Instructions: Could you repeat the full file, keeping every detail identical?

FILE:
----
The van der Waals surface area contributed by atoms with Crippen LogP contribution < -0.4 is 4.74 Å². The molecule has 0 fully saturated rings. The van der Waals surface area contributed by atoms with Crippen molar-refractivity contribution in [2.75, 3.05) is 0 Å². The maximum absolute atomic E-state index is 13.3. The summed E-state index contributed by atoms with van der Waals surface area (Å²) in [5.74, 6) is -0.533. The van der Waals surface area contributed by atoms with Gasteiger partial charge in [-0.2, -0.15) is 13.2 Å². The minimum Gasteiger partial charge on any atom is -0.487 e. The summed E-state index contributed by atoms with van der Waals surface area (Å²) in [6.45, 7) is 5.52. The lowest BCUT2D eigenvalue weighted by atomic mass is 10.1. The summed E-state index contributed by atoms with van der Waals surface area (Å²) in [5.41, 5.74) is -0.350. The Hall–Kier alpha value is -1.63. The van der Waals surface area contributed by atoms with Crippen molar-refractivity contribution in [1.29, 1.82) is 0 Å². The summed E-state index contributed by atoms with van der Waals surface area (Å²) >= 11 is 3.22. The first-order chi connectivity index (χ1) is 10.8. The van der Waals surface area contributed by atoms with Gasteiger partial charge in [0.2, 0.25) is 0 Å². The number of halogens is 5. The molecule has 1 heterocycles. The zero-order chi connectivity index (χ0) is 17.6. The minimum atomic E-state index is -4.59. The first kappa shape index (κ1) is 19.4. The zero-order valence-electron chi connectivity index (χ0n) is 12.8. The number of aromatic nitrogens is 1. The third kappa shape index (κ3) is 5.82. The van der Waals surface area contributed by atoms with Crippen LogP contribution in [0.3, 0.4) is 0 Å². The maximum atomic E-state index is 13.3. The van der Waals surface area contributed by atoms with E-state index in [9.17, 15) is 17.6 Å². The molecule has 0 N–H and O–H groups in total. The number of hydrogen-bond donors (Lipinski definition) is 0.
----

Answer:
The van der Waals surface area contributed by atoms with Crippen LogP contribution < -0.4 is 4.74 Å². The molecule has 0 fully saturated rings. The van der Waals surface area contributed by atoms with Crippen molar-refractivity contribution in [2.75, 3.05) is 0 Å². The maximum absolute atomic E-state index is 13.3. The summed E-state index contributed by atoms with van der Waals surface area (Å²) in [5.74, 6) is -0.533. The van der Waals surface area contributed by atoms with Gasteiger partial charge in [-0.2, -0.15) is 13.2 Å². The minimum Gasteiger partial charge on any atom is -0.487 e. The summed E-state index contributed by atoms with van der Waals surface area (Å²) in [6.45, 7) is 5.52. The lowest BCUT2D eigenvalue weighted by atomic mass is 10.1. The summed E-state index contributed by atoms with van der Waals surface area (Å²) in [5.41, 5.74) is -0.350. The Hall–Kier alpha value is -1.63. The van der Waals surface area contributed by atoms with Crippen molar-refractivity contribution in [1.29, 1.82) is 0 Å². The summed E-state index contributed by atoms with van der Waals surface area (Å²) >= 11 is 3.22. The first-order chi connectivity index (χ1) is 10.8. The van der Waals surface area contributed by atoms with Gasteiger partial charge in [0.2, 0.25) is 0 Å². The number of halogens is 5. The molecule has 1 heterocycles. The zero-order chi connectivity index (χ0) is 17.6. The minimum atomic E-state index is -4.59. The first kappa shape index (κ1) is 19.4. The zero-order valence-electron chi connectivity index (χ0n) is 12.8. The number of aromatic nitrogens is 1. The third kappa shape index (κ3) is 5.82. The van der Waals surface area contributed by atoms with Crippen LogP contribution in [0.3, 0.4) is 0 Å². The maximum atomic E-state index is 13.3. The van der Waals surface area contributed by atoms with E-state index in [9.17, 15) is 17.6 Å². The molecule has 0 N–H and O–H groups in total. The number of hydrogen-bond donors (Lipinski definition) is 0.